The cast of characters also features the mysterious and allusive Feather, who can be found in many of the author's stories. I was pleased to read again about her, because I've been fascinated by her ever since I first read "Feather: Tales of Isolation and Descent". Her mystical presence serves as a kind of a philosophical guide to the other characters. She is a unique individual whose existence is fascinating and filled with mystery. The story elements that revolve around Feather's character are fascinating and I was impressed by the author's depth of imagination when writing about what Feather revealed to the protagonist.

What I perceive as one of the messages in this novel is that of us humans basically being animals who have urges and basic needs which can't be denied or controlled. Although we've risen - in a certain way - above nature, we're still animals. Proper food, sex and some of our instincts are an essential part of us. Banning them goes against nature.

I find the author's prose beautiful, evocative and strong. He has his own literary voice, which he uses to touch upon challenging themes and issues. His fiction is fascinatingly intelligent, because he explores various things in a thought-provoking way and gives the reader something to think about. In this novel, he has infused the story with elements of happiness, fear, control, rage, surveillance, freedom, sex, violence and oppression.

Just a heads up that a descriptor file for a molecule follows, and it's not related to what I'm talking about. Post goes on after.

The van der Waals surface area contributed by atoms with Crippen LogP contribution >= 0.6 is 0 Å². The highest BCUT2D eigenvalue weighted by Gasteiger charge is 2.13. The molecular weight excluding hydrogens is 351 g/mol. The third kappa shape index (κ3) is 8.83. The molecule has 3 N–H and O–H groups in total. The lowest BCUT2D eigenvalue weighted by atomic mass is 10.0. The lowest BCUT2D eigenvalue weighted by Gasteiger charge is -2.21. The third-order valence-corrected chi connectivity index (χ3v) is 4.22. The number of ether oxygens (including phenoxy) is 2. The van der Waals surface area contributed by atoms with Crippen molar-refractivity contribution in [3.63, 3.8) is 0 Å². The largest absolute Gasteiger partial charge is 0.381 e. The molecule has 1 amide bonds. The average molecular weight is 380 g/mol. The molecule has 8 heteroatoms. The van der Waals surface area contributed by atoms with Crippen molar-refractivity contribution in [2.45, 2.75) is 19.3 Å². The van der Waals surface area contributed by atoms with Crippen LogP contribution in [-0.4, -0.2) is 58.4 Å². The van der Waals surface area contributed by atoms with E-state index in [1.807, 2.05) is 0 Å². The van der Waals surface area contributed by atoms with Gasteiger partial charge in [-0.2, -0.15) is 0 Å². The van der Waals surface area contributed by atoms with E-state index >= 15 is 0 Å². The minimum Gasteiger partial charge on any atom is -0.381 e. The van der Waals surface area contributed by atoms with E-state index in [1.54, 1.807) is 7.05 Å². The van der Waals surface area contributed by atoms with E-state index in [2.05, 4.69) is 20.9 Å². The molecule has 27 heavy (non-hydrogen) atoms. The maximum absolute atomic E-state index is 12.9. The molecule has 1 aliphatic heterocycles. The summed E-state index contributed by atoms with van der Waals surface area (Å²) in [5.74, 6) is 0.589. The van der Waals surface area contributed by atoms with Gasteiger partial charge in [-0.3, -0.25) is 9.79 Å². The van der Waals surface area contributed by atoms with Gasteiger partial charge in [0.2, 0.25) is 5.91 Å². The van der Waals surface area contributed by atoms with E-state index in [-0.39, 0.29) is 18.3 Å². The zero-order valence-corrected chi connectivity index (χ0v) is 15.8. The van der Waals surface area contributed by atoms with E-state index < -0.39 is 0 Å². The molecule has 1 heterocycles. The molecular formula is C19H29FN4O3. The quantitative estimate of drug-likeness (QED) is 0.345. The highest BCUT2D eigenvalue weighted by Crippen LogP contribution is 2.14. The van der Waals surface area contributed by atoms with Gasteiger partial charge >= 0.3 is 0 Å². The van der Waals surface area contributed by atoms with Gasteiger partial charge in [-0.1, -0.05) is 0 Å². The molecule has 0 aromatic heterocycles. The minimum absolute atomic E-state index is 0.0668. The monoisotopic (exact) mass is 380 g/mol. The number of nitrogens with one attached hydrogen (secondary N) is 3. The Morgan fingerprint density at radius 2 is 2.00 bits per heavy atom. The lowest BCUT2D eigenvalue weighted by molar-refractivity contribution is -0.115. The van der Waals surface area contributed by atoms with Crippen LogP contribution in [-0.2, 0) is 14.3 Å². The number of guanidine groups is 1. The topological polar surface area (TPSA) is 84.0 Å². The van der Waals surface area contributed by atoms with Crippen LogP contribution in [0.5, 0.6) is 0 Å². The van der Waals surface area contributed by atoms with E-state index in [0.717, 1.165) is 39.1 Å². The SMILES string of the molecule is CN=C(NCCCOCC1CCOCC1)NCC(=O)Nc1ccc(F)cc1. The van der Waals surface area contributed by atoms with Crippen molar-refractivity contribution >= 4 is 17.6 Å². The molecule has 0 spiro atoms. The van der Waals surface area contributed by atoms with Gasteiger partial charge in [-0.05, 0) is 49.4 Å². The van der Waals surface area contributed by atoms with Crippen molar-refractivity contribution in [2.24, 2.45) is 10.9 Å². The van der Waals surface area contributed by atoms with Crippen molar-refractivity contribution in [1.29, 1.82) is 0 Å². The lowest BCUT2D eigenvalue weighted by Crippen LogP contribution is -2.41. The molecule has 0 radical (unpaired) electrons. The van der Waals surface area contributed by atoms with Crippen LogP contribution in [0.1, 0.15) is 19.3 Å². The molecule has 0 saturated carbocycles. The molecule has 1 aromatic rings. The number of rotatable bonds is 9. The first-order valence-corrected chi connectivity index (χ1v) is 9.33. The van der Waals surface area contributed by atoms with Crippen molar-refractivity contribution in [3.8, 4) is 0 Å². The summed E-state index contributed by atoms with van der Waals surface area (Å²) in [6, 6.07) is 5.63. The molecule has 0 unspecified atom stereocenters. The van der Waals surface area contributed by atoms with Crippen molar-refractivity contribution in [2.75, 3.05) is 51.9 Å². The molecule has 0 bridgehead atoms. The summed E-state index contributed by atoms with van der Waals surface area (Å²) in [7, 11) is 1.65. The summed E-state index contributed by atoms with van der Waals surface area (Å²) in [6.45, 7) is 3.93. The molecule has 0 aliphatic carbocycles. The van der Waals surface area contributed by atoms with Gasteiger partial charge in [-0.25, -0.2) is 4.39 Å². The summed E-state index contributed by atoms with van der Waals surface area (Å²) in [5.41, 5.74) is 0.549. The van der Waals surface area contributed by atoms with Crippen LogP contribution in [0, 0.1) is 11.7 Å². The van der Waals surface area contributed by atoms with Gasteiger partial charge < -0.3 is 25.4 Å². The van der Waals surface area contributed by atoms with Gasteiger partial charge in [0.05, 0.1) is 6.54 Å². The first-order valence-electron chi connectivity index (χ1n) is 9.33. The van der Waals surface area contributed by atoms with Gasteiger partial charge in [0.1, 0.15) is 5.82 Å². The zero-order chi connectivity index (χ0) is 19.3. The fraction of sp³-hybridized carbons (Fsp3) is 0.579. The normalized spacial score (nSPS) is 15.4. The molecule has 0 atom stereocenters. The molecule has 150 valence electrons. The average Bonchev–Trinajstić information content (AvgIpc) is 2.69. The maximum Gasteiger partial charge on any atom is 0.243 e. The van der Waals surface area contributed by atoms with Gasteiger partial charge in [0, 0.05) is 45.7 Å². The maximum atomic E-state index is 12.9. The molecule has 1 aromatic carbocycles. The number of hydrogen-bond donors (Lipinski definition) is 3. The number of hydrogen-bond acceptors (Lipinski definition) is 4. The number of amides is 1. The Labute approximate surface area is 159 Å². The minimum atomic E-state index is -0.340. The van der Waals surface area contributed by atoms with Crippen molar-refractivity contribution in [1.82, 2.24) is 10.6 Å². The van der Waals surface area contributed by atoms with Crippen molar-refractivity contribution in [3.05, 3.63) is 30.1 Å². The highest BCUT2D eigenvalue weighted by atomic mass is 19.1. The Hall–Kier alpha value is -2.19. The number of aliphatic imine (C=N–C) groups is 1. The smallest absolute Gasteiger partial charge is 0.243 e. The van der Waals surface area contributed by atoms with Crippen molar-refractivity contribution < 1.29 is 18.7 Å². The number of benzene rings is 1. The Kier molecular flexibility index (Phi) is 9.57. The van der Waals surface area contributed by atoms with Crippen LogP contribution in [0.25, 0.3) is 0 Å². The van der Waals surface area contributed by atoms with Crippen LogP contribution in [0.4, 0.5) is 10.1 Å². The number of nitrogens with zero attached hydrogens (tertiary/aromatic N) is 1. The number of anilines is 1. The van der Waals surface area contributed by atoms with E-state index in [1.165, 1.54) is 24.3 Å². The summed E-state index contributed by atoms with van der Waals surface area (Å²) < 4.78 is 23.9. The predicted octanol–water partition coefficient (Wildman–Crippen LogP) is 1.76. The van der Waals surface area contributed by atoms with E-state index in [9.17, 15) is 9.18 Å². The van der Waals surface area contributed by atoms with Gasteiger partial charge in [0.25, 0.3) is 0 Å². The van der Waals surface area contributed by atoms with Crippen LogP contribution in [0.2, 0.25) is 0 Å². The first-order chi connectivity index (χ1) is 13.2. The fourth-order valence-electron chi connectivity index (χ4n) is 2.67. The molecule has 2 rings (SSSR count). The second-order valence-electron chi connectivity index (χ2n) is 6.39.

In case anybody is wondering about the title of this novel, the collective noun for hunters is "a blast" (being not a native English-speaker myself, I had to check this one, for I was not entirely sure about it). When you read the whole story, you'll notice how fitting the title is and how it reflects the story.

If you're like me and expect only the best from literary speculative fiction, you'll be captivated and deeply impressed by this thought-provoking novel. If you're familiar with the author's previous stories, you owe it to yourself to read this novel, because the author delivers an intense and powerful story in his own original and unique style.

Very highly recommended!